Sunday, May 27, 2018
Education

Pinellas heightens security at 10 schools

The Pinellas school system is increasing security at nine elementary schools and one middle school in response to principals' fears after the December mass shooting in Newtown, Conn.

Michael Bessette, associate superintendent for operational services, said Wednesday that eight schools will receive electronic locks and buzzers for their front doors so that administrators can control access to the buildings.

Doorbells already have been installed at two more schools where clerks sit close enough to the entrances that a buzz-in system isn't necessary.

One school may also receive a video camera outside the front door because the school's windows are tinted and difficult to see through at night.

Additionally, all 74 elementary schools in Pinellas will receive doorbells for rooms such as cafeterias used for after-school programs. Staffers will be instructed to lock the doors and approve who enters each time the bell rings.

Bessette said last month that he was visiting Pinellas campuses to decide which schools would benefit from locks and buzzers. Principals began requesting them after a gunman opened fire at Sandy Hook Elementary School in Newtown, killing 20 children and six adults.

In many cases, Bessette said, buzz-in access would not improve school security as drastically as people might imagine.

"For the most part, the bad guy is not going to come up with an AK-47 slung across his chest," he said. "For the most part, they're going to look like you or me and you're going to think they're an aunt or mother and let them in."

But the school system did decide to grant the wishes of schools where parents and teachers were rallying hard for the buzzers. In some cases, school officials had concerns about people in the neighborhood, sometimes homeless men, who would frequently enter the schools and bother staffers, Bessette said.

Citing safety concerns, officials declined to name the 10 schools with new safety equipment.

Bessette said he feared that people who would do harm could read the list of schools and say, "Those are the ones we're not going to go to; we'll go to the other ones."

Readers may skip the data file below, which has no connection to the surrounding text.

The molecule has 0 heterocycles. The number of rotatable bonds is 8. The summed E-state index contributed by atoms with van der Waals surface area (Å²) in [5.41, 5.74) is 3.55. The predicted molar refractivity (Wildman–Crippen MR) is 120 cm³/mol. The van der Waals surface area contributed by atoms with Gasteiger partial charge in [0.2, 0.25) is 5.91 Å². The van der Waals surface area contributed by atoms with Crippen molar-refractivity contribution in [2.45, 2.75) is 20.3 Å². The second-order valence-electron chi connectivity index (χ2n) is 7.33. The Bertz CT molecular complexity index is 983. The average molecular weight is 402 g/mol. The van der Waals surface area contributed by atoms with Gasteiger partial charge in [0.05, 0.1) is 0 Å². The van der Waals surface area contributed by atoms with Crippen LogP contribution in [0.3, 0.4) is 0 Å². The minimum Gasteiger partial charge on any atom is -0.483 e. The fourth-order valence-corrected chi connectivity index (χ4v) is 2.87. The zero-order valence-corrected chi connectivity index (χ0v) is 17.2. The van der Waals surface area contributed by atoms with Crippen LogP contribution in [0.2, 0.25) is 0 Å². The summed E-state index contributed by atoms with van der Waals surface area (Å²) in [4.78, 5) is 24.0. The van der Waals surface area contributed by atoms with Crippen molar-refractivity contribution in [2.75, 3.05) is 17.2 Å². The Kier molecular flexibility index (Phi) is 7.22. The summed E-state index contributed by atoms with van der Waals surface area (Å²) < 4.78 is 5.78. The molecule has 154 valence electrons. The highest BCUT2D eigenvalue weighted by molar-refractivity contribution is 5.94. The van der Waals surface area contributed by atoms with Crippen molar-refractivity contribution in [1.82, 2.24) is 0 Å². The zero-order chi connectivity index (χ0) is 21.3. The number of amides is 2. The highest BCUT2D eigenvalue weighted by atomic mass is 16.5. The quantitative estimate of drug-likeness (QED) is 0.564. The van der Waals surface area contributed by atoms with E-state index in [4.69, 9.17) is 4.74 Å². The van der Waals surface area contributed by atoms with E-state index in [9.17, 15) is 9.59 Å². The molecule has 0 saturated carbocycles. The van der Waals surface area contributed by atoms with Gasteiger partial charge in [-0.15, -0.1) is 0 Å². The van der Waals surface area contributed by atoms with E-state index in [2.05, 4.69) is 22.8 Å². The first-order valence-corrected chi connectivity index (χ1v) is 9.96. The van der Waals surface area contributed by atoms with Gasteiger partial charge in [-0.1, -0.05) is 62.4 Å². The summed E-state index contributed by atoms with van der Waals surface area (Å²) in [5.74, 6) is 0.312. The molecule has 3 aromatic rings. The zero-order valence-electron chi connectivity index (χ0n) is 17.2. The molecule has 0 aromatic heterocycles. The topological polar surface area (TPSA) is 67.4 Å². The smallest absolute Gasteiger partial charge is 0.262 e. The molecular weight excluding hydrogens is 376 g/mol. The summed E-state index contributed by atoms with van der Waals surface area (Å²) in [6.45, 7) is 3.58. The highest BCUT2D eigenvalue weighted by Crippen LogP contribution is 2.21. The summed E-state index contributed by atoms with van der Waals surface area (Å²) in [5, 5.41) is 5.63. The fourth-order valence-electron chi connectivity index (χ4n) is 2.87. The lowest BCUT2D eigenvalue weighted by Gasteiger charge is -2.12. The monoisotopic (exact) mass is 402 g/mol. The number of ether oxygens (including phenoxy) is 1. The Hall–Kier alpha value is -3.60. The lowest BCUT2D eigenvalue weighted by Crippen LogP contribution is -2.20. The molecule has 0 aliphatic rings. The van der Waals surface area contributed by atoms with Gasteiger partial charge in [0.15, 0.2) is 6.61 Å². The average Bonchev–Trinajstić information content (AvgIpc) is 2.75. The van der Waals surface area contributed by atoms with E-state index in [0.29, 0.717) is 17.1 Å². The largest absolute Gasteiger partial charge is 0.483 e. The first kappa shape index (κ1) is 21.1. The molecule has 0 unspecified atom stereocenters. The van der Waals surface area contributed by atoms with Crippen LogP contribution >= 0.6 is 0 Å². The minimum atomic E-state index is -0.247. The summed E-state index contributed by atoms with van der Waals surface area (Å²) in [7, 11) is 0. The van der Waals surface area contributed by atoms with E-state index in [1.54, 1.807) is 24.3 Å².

But as School Board member Linda Lerner pointed out, the locations will soon be an open secret as parents try to open doors that won't give.

"With buzzers, I think people will find out pretty quickly," said Lerner, who plans to ask for more details about the new security measures at a School Board workshop next week.

The cost for each school's new security system ranges from $300 to $900, Bessette said. Work orders for all the schools had been put out by Wednesday.

School Board Chairwoman Carol Cook said she was pleased to see the school system taking a campus-by-campus approach to school security.

A county commissioner's idea to put a trained school resource officer in every Pinellas elementary school received a tepid response from the School Board in January.

"I think what happened at Sandy Hook caused us to focus in a little sooner than we would have, with a little more intensity," Cook said. "And as we look at every single school, we can plug in any gaps or holes there may be, or even just look at it with a set of fresh eyes."

Bessette's staff will continue to visit campuses every year to check security, as they have in the past. As far as addressing the extra concerns that followed Newtown, he said these changes at the 10 schools mark the end of "round one."

But there will be a round two.

"We did review sites, and we saw some sites where they needed to tweak things," Bessette said. "We're going to go back."

Lisa Gartner can be reached at [email protected] or (727) 893-8707. You can also follow her on Twitter @lisagartner.

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